Does volunteering at your kids’ school feel more like an obligation than an option? Is “Beach Night,” “Donuts for Dads Day,” or the “Kitchen-Tour Fundraiser” taking over your life? Are you chairing, supervising, contributing to, or otherwise participating in anything that sounds quite as insane to outside ears as the “crazy hair” station at the fall festival? Teacher appreciation breakfasts, recess helpers, snack parents-please. If parents are, as the New York Times reports today, ” pushing back against volunteering ,” it’s because volunteering has snowballed. Every fun idea any single parent at any school ever had for raising funds or adding a different spark to a school day has piled up on top of everything else until there is no holiday without a party, no week without a fundraiser, and no day without some extra activity. Has the Carmel Elementary School in Woodstock, Ga., (an affluent suburb of Atlanta) considered the horrible possibility that sometimes, when the parents who might otherwise organize the painting of faces and the crazy-ing of hair and the pie walks are otherwise occupied with earning a living or volunteering at food pantries, the fall festival just might not happen ?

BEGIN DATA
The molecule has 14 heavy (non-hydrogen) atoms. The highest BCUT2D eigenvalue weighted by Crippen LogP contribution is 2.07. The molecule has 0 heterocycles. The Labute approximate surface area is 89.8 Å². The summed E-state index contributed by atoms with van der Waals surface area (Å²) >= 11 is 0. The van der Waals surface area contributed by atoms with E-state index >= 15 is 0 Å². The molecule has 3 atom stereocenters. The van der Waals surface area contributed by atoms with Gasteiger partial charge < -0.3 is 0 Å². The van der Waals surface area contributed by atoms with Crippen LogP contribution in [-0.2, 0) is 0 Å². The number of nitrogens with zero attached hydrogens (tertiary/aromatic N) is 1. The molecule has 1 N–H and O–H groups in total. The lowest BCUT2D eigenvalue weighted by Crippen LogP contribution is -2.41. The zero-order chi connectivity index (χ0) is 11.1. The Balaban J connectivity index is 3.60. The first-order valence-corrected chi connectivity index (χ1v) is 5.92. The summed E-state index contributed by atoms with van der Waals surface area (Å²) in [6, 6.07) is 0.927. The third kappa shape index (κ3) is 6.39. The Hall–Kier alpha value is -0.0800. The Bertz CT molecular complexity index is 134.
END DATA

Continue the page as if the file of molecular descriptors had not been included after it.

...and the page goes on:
Last year, right around this time, Helaine Olen wrote in an article for DoubleX that she was “calling a halt” to her own volunteering at her kids’ wealthy school, where demands that she “bring in food for countless celebratory festivals and chaperone everything from field trips to student-play rehearsals” were piling up. Volunteering for the local equivalent of “Donuts for Dads Day” is, she suggested, pretty much self-congratulatory make-work that only attempts to fool us into believing that we’re contributing to the community. “If you need someone to speak before the school board about budget cuts or read to children in schools where the majority of children are poor, give me a holler. Otherwise, sorry: You can’t count on me.”
That may be exactly why so many parents say they’re pushing back. Real volunteer work makes a necessary contribution to the entire community and, as an added bonus, gives the volunteer a sense of being part of something larger than herself. It makes us feel good about ourselves while doing something good for someone else. Help build a house with Habitat for Humanity, and you probably won’t come away declaring, “I’ll never do that again.” But spending hours cutting out tiny squares for a kids’ mosaic art projects? Not so much. Schools, PTAs, and even our fellow over-enthusiastic parents lose our volunteer time because they abuse it. When the need is real, people are more willing to step up to the plate.
Mother dropping her son off at school by Comstock/Thinkstock Images.